Today, a group of foreigners living in Albania donated blood at the National Blood Transfusion Centre in Tirana.
Following reports of a national shortage of blood in Albanian hospitals, foreign resident and Exit journalist Alice Taylor organized the event which will kick off a series of blood donation drives that will take place in Vlore, Saranda, and Durres in the coming weeks.
Albania suffers from a blood shortage but this has been further exacerbated by the COVID-19 pandemic. Restrictions and precautions have put off those that would donate and some are fearful to attend donation centers. Today’s event was designed to demonstrate that there is nothing to fear and that everyone can donate blood with no problems.
The lack of blood has led to severe problems not just in the capital but in areas such as Lushnje and Fier. These localities have high rates of thalassemia, a hereditary disease which results in less haemoglobin being produced. Haemoglobin enables red blood cells to carry oxygen in the blood. Severe forms of the disease require regular transfusions otherwise issues such as bone deformities, enlarged spleen, slowed growth, heart problems, and higher risk of infection.
Most of those affected are children and there are cases where they are turned away from treament due to a lack of blood. As they require transfusions every two weeks, the demand is constant yet can not always be met. This leads to difficult health complications for them, and worry for their families.
Brunilda Paskali, Advisor to President Meta said that the situation is a big cause for concern.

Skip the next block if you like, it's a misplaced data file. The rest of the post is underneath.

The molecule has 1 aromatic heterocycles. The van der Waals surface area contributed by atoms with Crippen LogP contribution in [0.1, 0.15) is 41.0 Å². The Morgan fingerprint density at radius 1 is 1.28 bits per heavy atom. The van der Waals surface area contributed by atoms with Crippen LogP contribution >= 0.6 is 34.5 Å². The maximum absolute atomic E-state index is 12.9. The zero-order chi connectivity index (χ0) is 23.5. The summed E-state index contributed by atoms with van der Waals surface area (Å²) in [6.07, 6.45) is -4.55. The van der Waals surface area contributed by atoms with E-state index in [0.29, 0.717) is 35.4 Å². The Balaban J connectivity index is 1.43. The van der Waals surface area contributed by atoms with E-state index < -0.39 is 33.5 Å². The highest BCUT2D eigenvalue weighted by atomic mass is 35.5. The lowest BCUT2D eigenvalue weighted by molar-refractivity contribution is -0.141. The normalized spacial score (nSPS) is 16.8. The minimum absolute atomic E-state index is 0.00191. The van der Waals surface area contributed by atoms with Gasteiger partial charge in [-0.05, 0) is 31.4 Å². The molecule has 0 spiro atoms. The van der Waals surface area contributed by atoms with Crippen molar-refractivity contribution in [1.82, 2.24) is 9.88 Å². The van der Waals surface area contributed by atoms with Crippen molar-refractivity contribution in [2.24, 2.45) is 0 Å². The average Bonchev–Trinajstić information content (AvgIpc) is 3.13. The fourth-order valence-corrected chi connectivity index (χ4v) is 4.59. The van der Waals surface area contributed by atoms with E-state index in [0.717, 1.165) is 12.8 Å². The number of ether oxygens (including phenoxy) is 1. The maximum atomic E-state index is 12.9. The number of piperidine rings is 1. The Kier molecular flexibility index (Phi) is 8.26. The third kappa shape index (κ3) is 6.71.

“We were struggling getting people to donate before the pandemic, now with COVID-19 the numbers have dropped significantly. This has devastating consequences for families that rely on transfusions, not to mention for those that may need blood in an emergency.”
The event was attended by the Swedish Ambassador Elsa Hastad who also donated blood. She gave a short speech during which she spoke of the importance of regularly donating blood and helping out in Albania. She explained that giving blood in Sweden is popular and some 3% of the population do it regularly, with even more doing it on an ad-hoc basis.
President Ilir Meta also attended to thank those who donated for their contribution. He heads up the Blood Donation Alliance which was created to encourage Albanians to donate blood on a regular basis. The Alliance aims to get 2% of the population to donate on a regular basis.
“I want to thank you all for coming here and donating blood today. This means a lot and I hope it will help to raise awareness of the need to donate blood regularly. Thankyou again for all you are doing,” said Meta.
Taylor also spoke briefly and she mentioned the importance of giving something back to the host country.
“We all enjoy living in Albania- the weather, sunshine, food, hospitality and way of life, sometimes it’s only fair to give something back. There are many little things we can do to contribute to our host society. Giving blood twice a year is a great, safe, and extremely useful thing to do. One donation can save the life of three people- it’s the least we can do.”
Today’s event was the first in a series of blood donation drives that will take place in Vlore, Durres, Tirana, and Saranda- cities where there are big expat and immigrant populations. On specified days, international residents will be able to attend the local blood bank and donate.
There are more than 14,000 foreign residents in Albania, mainly centered in Tirana, Durres, Vlore, and Sarande. While many are here for work, there is a growing number that comes here to work remotely and enjoy the benefits the country has to offer.
The plan is to encourage them to donate blood twice a year, taking a total of just one hour, to help those throughout the country that desperately need it. In addition to the donation, donors will receive a blood test and full medical check up for free.
Details of the upcoming blood donation drives in Tirana, Durres, Vlore, and Saranda will be announced in due course.